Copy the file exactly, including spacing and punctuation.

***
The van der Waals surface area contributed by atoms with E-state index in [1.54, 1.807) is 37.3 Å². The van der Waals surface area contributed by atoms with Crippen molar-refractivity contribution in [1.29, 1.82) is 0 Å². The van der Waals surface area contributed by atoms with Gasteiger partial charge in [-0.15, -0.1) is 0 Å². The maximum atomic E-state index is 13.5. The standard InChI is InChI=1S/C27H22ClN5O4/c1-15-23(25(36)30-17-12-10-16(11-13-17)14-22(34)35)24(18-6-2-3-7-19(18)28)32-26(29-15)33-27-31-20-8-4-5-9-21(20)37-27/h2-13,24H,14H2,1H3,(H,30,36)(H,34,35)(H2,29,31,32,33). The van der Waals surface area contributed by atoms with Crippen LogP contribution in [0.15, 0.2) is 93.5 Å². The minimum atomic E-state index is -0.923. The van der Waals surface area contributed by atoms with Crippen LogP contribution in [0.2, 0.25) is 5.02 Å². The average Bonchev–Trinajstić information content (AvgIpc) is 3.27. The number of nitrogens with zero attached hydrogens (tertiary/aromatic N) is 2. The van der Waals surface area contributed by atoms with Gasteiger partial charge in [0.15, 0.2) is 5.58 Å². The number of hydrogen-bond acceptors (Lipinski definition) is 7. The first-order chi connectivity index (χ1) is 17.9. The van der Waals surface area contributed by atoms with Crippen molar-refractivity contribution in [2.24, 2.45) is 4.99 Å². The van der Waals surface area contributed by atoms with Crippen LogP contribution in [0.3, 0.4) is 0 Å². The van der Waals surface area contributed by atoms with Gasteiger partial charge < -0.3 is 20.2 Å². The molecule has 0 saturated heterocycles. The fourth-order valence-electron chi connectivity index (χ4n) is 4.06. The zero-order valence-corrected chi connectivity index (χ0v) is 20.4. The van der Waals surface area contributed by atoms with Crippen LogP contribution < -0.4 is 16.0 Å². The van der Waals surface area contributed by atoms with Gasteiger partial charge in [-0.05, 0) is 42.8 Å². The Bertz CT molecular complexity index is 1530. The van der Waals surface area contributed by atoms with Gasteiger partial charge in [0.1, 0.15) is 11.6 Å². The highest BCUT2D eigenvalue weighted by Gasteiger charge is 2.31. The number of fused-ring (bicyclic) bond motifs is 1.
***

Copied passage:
The van der Waals surface area contributed by atoms with E-state index in [1.54, 1.807) is 37.3 Å². The van der Waals surface area contributed by atoms with Crippen molar-refractivity contribution in [1.29, 1.82) is 0 Å². The van der Waals surface area contributed by atoms with Gasteiger partial charge in [-0.15, -0.1) is 0 Å². The maximum atomic E-state index is 13.5. The standard InChI is InChI=1S/C27H22ClN5O4/c1-15-23(25(36)30-17-12-10-16(11-13-17)14-22(34)35)24(18-6-2-3-7-19(18)28)32-26(29-15)33-27-31-20-8-4-5-9-21(20)37-27/h2-13,24H,14H2,1H3,(H,30,36)(H,34,35)(H2,29,31,32,33). The van der Waals surface area contributed by atoms with Crippen LogP contribution in [0.15, 0.2) is 93.5 Å². The minimum atomic E-state index is -0.923. The van der Waals surface area contributed by atoms with Crippen LogP contribution in [0.2, 0.25) is 5.02 Å². The average Bonchev–Trinajstić information content (AvgIpc) is 3.27. The number of nitrogens with zero attached hydrogens (tertiary/aromatic N) is 2. The van der Waals surface area contributed by atoms with Gasteiger partial charge in [0.15, 0.2) is 5.58 Å². The number of hydrogen-bond acceptors (Lipinski definition) is 7. The first-order chi connectivity index (χ1) is 17.9. The van der Waals surface area contributed by atoms with Crippen molar-refractivity contribution in [2.24, 2.45) is 4.99 Å². The van der Waals surface area contributed by atoms with Crippen LogP contribution in [0.3, 0.4) is 0 Å². The van der Waals surface area contributed by atoms with Gasteiger partial charge < -0.3 is 20.2 Å². The molecule has 0 saturated heterocycles. The fourth-order valence-electron chi connectivity index (χ4n) is 4.06. The zero-order valence-corrected chi connectivity index (χ0v) is 20.4. The van der Waals surface area contributed by atoms with Crippen LogP contribution < -0.4 is 16.0 Å². The van der Waals surface area contributed by atoms with Gasteiger partial charge in [-0.05, 0) is 42.8 Å². The Bertz CT molecular complexity index is 1530. The van der Waals surface area contributed by atoms with Gasteiger partial charge in [0.1, 0.15) is 11.6 Å². The highest BCUT2D eigenvalue weighted by Gasteiger charge is 2.31. The number of fused-ring (bicyclic) bond motifs is 1.